10. ^ a b c Chen, Wei-Huan (4 February 2020). "Emilio Delgado talks about his journey from 'Sesame Street' to the Alley's 'Quixote Nuevo'". Houston Chronicle. Houston TX. Retrieved 7 February 2020.
  11. ^ Powers, Ron (19 December 1971). "The Traffic On 'Sesame Street'" (Newspapers.com). The Pittsburgh Press. Pittsburgh PA. p. 4. Retrieved 21 December 2019.
  12. ^ a b Powers, Ron (19 December 1971). "The Traffic On 'Sesame Street'" (Newspapers.com). The Pittsburgh Press. Pittsburgh PA. p. 4. Retrieved 21 December 2019.
  13. ^ "3rd Sesame Season To Open Nov. 15". The Times Recorder. Zanesville OH. 7 November 1971. p. 27. Retrieved 21 December 2019. Additions to the cast also included Larry Block, Northern Calloway, and Charlotte Rae.
  14. ^ Clark, Emily (29 April 1972). "Sesame Street Cast Performs With Jackson Symphony Sat" (Newspapers.com). Clarion-Ledger. Jackson MI. p. 11. Retrieved 21 December 2019.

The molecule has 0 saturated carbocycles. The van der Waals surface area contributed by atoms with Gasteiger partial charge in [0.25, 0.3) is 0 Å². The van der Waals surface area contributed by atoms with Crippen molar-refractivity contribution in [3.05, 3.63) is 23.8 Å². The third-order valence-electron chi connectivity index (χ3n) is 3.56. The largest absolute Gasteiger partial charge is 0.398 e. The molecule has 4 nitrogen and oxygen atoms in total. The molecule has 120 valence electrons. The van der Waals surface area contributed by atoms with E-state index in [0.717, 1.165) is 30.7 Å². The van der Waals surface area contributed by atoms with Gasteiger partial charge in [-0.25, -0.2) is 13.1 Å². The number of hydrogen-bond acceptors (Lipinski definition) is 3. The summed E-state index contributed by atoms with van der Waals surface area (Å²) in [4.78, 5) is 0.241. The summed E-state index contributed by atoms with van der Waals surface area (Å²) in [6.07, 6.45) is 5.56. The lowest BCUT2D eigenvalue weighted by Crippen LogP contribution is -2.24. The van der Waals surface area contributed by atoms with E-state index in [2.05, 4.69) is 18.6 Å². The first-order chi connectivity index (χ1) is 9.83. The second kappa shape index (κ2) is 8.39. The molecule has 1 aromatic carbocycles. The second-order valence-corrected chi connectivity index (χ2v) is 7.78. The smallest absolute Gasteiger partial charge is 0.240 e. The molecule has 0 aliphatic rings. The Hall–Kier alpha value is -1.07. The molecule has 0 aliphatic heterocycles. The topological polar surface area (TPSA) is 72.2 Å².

15. ^ Hill, Liz (17 August 1972). "...Brought to You by the Letter S" (Newspapers.com). The State Journal. Lansing MI. p. D1. Retrieved 21 December 2019.
  16. ^ Bendig, Timothy. "The Humans of Sesame Street". The Humans of Sesame Street. In Person Productions. Retrieved 23 December 2019.
  17. ^ "HBO Reveals Details About Sesame Street's 50th Anniversary Celebration". Cbr.com. October 18, 2019. Retrieved June 24, 2020.
  18. ^ http://www.sesamestreet.org/parents/theshow/cast/emilio-delgado
  19. ^ Clear, Marty (April 11, 2012). "Buzz Worthy: REVIEW: Asolo Rep's 'Hamlet, Prince of Cuba' is highly entertaining but could've accomplished even more". Buzz Worthy. Bradenton Herald. Retrieved 2018-06-07.
  20. ^ "PINK MARTINI RETURNS TO THE HOLLYWOOD BOWL FOR A SPECIAL ONE-NIGHT-ONLY PERFORMANCE". LA Phil. Los Angeles CA: Los Angeles Philmarmonica. 19 September 2009. Archived from the original on 29 February 2012. Retrieved 23 December 2019.
  21. ^ Ayers, Michael D. (19 June 2009). "Pink Martini Serves Up 'Splendor'". Billboard. Valence Media, LLC. Retrieved 23 December 2019.

See alsoEdit

External linksEdit